A group of biomedical students from the University of Manitoba’s Biomedical Engineering Design (BMED) have created a unique and innovative Wheelchair Hand Warmer device. The BMED team has created this new device to help people living with muscular dystrophy (MD).
For those who are unfamiliar with the disease, Muscular dystrophy (MD) is a group of muscles diseases that cause progressive weakness and loss of skeletal muscles. People diagnosed with muscular dystrophy will need to use a wheelchair. Currently, there’s no cure for this disease, but regular medications can help manage symptoms.
How the BMED Team Built the Product:
In building the new device, the BMED team has joined forces with the University Manitoba’s Health Sciences Center. The team’s goal is to develop a product or device that provides timed, fail-safe heat. They wanted it to be comfortable to use and, more importantly, it couldn't restrict the user’s movement.
The Wheelchair Hand Warmer:
The result was a unique and custom Wheelchair-Attachable Hand Warmer device that maintains temperature and allows the safe use of wheelchair products even in an extremely cold environment. The new device features Arduino, an open-source electronics prototyping platform, relay parts, and a fully functional temperature sensor. The device uses the Arduino platform and sensors to regulate temperature and control heat activation.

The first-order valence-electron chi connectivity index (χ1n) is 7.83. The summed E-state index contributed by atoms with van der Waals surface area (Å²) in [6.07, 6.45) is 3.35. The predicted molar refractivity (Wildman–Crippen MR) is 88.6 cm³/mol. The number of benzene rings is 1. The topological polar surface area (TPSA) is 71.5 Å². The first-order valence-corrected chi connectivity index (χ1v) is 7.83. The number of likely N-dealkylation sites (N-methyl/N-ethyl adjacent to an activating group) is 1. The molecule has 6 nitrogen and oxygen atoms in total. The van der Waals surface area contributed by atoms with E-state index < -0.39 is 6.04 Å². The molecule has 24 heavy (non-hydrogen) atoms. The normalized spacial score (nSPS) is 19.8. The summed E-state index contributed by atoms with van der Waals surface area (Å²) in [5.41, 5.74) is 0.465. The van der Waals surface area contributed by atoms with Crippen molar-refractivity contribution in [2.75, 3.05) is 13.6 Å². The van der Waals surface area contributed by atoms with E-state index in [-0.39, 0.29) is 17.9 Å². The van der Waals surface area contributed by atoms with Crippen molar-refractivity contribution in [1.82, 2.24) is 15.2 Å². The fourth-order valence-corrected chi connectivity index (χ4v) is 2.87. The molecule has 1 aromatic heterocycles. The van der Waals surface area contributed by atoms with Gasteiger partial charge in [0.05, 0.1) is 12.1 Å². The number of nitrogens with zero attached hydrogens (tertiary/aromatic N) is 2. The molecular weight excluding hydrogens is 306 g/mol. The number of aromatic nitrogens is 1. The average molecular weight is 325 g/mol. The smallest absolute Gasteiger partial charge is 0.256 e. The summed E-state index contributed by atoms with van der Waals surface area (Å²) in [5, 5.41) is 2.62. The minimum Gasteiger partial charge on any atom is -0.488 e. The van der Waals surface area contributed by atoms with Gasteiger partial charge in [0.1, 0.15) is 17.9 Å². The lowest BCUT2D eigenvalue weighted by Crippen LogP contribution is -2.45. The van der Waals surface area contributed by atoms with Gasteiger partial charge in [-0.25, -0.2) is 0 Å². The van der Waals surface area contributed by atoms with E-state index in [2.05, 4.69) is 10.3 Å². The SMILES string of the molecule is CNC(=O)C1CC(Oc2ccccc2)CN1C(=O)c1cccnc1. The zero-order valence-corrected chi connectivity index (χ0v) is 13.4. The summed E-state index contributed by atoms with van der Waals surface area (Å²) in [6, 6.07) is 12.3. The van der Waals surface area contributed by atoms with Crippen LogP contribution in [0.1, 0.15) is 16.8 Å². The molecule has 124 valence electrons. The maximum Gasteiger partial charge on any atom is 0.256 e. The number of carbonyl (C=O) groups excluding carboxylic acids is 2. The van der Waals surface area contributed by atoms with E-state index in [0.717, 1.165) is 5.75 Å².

BMED's Additional Upcoming Projects:
This is not the first time the team has worked on the assistive technology product. The team has already produced an automated assistive technology for the patient with multiple sclerosis, a long-lasting disease that affects the central nervous system. This chronic disease can result in a range of symptoms, including mental and physical damages.
The team’s other works include the EMG Muscle Rehabilitation Project, a research-based collaboration between BMED and the University of Manitoba’s Graduate Biomedical Engineering program. The EMG Muscle Rehab Project was created to support people who have suffered paralysis as a result of a stroke. For more about the Wheelchair Hand Warmer Project, just visit the University of Manitoba’s official website or BMED page.
Image credit: UWW Wheelchair Athletics/Flickr Creative Commons